For some people, the thought of putting a growth plan in place might seem difficult to do. Conversely, for others, they couldn’t imagine not having one. Especially one that may be refined at the beginning of a new year. Do you fall into one of these categories or possibly in-between?
Although Stephen Covey may not be known as a self-growth champion, he is certainly well revered for helping millions of people become organized and focused on creating daily or longer-term actions to be focused on. Sure, you could potentially consider action plans to be associated with a growth plan, but my take on a growth plan is slightly different.
When I think about crafting a growth plan for myself, I consider a number of different factors prior to launching into this project. One of them is to factor in what my values are. Typically, I choose around five values to weave into my growth plan. The second thing I do is to think about what I want to accomplish in the year ahead. I also break down this list into smaller time increments so that I am able to see steady progress.
As I am contemplating the items I want to include in my growth plan, I will also think about whether my goals are purely self-serving, or if in fact I have some which will positively impact others. Having goals which will impact others is important to me, as it supports my value of giving back to others. It also personally supports another goal I had not considered until about three years ago when I was experiencing suicidal level pain from a back injury. Which I was fortunate enough to have back surgery to address this challenge. The goal I am referring to is to craft something tangible that I can leave behind as my legacy one day. I’m referring to my content that I develop and share with others.
For the last several years I have published one book a year, and as of December, I began writing my sixth book in the Wisdom Whisperer series. When Covid came into our lives in the first quarter of 2020, it impacted my plans to launch and promote my second book called Evolve! With the Wisdom Whisperer. Sure, I could have altered my plans to promote my book differently, but instead I chose to hold back and re-launch my book in 2021.
Publishing one book per year is one of my goals which is both something I personally want to achieve as part of my growth plan. It is also a way for me to give back, and impact others by sharing my experience with them via my writing. For those of you who prefer audio or video, I’ve got you covered in my plans too, as I’m working on an audio recording of my first book this year. Prefer watching video? I’ll be back in the TV recording studio to record my 26th Murf & E Unfiltered show this month.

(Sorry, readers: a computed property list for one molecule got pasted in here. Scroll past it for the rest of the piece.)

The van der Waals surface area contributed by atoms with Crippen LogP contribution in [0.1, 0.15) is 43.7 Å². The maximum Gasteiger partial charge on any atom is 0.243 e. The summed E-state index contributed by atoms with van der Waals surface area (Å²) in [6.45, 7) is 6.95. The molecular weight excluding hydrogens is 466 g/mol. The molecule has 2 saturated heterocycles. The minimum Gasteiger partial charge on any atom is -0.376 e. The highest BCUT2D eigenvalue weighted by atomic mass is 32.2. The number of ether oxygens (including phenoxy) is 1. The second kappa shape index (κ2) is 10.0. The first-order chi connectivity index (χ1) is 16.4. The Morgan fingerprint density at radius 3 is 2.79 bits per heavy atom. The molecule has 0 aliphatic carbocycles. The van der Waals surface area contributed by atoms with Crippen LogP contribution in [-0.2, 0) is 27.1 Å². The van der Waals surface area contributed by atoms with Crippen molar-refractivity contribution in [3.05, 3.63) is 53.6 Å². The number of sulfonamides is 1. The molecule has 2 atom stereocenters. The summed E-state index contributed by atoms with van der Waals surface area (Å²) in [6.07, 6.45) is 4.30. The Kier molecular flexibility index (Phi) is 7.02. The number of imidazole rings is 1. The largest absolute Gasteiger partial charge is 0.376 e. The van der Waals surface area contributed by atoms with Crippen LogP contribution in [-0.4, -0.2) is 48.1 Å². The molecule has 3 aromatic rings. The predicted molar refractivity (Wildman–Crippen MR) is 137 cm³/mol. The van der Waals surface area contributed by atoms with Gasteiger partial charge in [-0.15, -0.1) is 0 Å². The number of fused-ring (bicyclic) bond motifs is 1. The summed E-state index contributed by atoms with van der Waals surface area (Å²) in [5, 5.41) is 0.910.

You might be surprised to know that one of my growth plan goals this year is to leverage my TV content, as I have admittedly not done a good job with promoting it. However, about a dozen of my shows are available via my YouTube channel in case you want to check some of them out.
Now that I have shared a few of the steps I factor into developing my own growth plan, below are some other ways you can approach developing your own, as I am a firm believer everyone should have one.
- Brainstorming what your growth plan will look like can be one of the first steps in your process for assembling one. You can informally do this alone, or with someone who you trust to support making this happen.
- The statement “talk is cheap” and “actions speak louder than words” both make sense, as it is easy to verbally express your plans and goals. However, stating them out loud doesn’t always support committing to them, unless of course you recorded them, and have proof you said them.
- It is a more supportive approach to write your growth plans down. You choose whether you prefer paper or a digital format. Either is fine. The point is to have physical evidence of your commitment to your growth plan.
- Once you have determined what you want to accomplish as part of your growth plan, apply a timeline to each of the elements. As I mentioned previously, you might want to break down into smaller increments some of the growth plans you have. This can make it easier to achieve them, and see your steady progress.
- Consider whether your growth plans are in support of your values. If they are not, you will be conflicted with wanting to pursue them. Don’t self-sabotage your ability to achieve your plans because of this misalignment.
- If you have never put a growth plan in place, I applaud you for doing so the first time. Once you have put one in place, you will find it much easier the next time to do so.
- Some growth plans will need to be modified. This is perfectly acceptable. However, I suggest you put careful thought into why you need to modify your plan, and consider putting more structured thinking into how to achieve the goal with your modified plan.
By crafting a growth plan, you will set yourself on a path to achieve more than you would have accomplished without this plan in place. There is tremendous satisfaction we can experience when we are at various points during the year, and look back on what aspects of our growth plan we have achieved. Even if you don’t consider yourself to be achievement oriented, I guarantee you will want to at a minimum attempt to put your annual growth plan in place. You have nothing to lose by doing this, and so much to gain. Good luck!
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